Protein thiol oxidation subserves important biological functions and constitutes a sequel of reactive oxygen species toxicity. We developed two distinct thiol-labeling approaches to identify oxidized cytoplasmic protein thiols in Saccharomyces cerevisiae. Inone approach, we used N-(6-(biotinamido)hexyl)-3'-(2'-pyridyldithio)-propionamide to purify oxidized protein thiols, and in the other, we used N-[(14)C]ethylmaleimide to quantify this oxidation. Both approaches showed a large number of the same proteins with oxidized thiols ( approximately 200), 64 of which were identified by mass spectrometry. We show that, irrespective of its mechanism, protein thiol oxidation is dependent upon molecular O(2). We also show that H(2)O(2) does not cause de novo protein thiol oxidation, but rather increases the oxidation state of a select group of proteins. Furthermore, our study reveals contrasted differences in the oxidized proteome of cells upon inactivation of the thioredoxin or GSH pathway suggestive of very distinct thiol redox control functions, assigning an exclusive role for thioredoxin in H(2)O(2) metabolism and the presumed thiol redox buffer function for GSH. Taken together, these results suggest the high selectivity of cytoplasmic protein thiol oxidation.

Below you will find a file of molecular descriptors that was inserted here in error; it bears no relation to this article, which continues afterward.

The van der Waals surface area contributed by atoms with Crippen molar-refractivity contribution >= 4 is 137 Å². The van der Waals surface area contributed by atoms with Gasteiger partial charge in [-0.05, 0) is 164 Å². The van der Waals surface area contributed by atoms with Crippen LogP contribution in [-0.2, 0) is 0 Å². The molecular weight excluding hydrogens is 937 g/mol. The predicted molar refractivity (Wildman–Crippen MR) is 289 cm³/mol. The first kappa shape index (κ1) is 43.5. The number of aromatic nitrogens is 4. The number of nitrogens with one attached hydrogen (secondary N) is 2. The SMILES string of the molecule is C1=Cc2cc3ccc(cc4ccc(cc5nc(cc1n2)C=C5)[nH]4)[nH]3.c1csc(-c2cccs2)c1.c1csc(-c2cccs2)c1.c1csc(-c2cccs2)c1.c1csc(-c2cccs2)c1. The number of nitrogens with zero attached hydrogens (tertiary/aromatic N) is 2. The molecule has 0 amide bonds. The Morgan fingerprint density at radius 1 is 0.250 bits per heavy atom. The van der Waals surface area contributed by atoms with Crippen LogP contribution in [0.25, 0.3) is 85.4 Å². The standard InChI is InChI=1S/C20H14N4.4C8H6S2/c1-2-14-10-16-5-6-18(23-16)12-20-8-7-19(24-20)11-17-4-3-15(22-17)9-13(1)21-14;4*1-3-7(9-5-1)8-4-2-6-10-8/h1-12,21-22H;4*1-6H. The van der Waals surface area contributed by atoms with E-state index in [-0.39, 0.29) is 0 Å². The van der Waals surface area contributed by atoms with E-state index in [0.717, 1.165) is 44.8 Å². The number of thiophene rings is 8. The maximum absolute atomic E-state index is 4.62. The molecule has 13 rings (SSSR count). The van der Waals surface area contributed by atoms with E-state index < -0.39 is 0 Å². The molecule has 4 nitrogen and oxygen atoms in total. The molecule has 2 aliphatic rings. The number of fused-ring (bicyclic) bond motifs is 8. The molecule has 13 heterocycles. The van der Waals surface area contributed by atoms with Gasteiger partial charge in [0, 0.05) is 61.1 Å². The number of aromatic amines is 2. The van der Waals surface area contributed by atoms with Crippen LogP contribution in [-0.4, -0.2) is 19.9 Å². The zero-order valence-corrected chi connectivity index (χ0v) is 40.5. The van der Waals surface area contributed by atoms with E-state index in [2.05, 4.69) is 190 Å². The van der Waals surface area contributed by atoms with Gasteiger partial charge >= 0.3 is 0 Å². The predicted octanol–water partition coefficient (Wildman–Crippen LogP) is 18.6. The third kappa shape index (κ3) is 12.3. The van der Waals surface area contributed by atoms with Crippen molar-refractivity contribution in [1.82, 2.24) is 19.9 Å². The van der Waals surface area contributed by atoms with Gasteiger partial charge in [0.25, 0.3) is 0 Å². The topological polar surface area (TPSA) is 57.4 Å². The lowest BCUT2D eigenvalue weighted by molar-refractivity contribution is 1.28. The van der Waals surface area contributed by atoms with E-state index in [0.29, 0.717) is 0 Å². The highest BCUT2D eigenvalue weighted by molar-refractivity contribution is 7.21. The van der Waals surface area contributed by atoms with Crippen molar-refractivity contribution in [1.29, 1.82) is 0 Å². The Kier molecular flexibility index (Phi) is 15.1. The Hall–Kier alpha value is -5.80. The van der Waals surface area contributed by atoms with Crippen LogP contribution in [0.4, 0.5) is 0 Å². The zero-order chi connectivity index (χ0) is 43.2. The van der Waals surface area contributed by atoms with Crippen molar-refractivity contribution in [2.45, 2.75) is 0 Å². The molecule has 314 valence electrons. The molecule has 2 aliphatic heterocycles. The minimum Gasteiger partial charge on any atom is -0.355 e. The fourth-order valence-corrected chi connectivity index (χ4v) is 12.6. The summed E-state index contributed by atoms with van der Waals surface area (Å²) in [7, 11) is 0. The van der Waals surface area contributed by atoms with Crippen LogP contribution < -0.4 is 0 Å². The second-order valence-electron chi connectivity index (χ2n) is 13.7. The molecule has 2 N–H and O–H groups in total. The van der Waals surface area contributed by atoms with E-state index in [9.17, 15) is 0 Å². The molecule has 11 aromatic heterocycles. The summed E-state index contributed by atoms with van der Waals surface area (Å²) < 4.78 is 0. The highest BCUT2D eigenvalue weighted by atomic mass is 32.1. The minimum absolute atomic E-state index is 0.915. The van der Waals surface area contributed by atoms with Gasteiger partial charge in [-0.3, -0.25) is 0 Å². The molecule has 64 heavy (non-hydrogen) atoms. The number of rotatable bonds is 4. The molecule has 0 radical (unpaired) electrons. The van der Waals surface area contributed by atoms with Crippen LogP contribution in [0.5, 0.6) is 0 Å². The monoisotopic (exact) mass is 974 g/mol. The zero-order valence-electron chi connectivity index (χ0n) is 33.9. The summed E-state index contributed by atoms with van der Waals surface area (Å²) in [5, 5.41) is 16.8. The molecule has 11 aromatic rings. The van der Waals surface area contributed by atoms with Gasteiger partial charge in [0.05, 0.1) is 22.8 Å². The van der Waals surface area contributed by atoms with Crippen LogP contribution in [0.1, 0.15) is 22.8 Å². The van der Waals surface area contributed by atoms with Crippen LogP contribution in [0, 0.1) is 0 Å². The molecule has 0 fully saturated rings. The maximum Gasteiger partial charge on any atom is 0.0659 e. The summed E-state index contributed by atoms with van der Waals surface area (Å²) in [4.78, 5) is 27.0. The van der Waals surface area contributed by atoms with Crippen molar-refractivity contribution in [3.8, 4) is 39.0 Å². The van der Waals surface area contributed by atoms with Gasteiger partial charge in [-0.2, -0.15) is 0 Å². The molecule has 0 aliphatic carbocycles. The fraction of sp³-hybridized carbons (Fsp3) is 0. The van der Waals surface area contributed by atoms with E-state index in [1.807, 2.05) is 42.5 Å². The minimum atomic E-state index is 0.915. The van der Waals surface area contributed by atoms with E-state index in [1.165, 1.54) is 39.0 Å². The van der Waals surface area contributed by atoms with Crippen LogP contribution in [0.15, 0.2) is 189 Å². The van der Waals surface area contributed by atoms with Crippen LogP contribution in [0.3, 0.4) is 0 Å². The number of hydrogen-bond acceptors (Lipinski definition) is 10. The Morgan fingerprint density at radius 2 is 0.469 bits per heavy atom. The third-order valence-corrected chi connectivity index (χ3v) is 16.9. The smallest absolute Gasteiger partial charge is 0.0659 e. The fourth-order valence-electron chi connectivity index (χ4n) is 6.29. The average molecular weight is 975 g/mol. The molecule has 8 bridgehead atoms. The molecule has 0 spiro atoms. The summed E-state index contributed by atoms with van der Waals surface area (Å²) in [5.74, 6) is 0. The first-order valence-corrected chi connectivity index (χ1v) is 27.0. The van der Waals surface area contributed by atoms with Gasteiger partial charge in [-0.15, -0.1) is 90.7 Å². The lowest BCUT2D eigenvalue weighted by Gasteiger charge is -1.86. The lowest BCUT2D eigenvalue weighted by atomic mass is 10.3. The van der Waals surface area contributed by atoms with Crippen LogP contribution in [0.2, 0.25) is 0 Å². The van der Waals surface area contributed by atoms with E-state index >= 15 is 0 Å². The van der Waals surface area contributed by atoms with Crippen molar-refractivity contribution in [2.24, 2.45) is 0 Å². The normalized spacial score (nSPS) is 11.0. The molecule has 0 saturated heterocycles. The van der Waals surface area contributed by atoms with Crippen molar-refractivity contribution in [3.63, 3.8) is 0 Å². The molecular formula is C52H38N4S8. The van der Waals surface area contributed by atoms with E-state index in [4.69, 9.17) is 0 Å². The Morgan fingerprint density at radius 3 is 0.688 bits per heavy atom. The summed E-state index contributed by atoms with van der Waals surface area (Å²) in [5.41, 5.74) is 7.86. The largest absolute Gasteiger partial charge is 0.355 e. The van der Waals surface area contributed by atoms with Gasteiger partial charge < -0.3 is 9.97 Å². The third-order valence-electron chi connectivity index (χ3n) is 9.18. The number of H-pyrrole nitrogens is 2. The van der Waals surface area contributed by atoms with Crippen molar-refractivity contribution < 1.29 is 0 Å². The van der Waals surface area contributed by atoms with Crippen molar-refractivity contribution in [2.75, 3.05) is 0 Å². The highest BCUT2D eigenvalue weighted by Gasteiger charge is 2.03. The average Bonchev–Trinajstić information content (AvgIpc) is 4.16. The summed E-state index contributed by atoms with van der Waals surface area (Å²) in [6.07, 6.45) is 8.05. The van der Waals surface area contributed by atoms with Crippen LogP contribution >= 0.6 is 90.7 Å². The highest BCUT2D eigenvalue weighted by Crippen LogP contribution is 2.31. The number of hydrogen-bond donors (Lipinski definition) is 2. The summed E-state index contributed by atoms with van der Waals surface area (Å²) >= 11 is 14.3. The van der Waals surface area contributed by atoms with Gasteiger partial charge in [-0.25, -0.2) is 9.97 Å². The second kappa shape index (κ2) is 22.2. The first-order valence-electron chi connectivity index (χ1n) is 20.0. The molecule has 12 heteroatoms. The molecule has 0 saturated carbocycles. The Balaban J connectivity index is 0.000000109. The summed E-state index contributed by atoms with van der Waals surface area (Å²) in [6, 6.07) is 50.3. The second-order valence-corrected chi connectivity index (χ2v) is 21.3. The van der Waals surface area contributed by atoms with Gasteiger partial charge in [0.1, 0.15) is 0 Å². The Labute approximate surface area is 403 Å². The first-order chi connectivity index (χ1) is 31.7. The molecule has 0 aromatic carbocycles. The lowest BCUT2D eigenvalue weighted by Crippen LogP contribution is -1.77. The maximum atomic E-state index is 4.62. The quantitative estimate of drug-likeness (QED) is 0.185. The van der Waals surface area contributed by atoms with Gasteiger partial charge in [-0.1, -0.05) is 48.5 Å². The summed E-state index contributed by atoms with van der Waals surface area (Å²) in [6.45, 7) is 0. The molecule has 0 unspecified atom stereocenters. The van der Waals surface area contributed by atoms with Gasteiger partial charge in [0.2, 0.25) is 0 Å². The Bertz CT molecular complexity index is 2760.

|Evidence ID||Analyze ID||Interactor||Interactor Systematic Name||Interactor||Interactor Systematic Name||Type||Assay||Annotation||Action||Modification||Phenotype||Source||Reference||Note|
|Evidence ID||Analyze ID||Gene||Gene Systematic Name||Gene Ontology Term||Gene Ontology Term ID||Qualifier||Aspect||Method||Evidence||Source||Assigned On||Reference||Annotation Extension|
|Evidence ID||Analyze ID||Gene||Gene Systematic Name||Phenotype||Experiment Type||Experiment Type Category||Mutant Information||Strain Background||Chemical||Details||Reference|
|Evidence ID||Analyze ID||Regulator||Regulator Systematic Name||Target||Target Systematic Name||Experiment||Conditions||Strain||Source||Reference|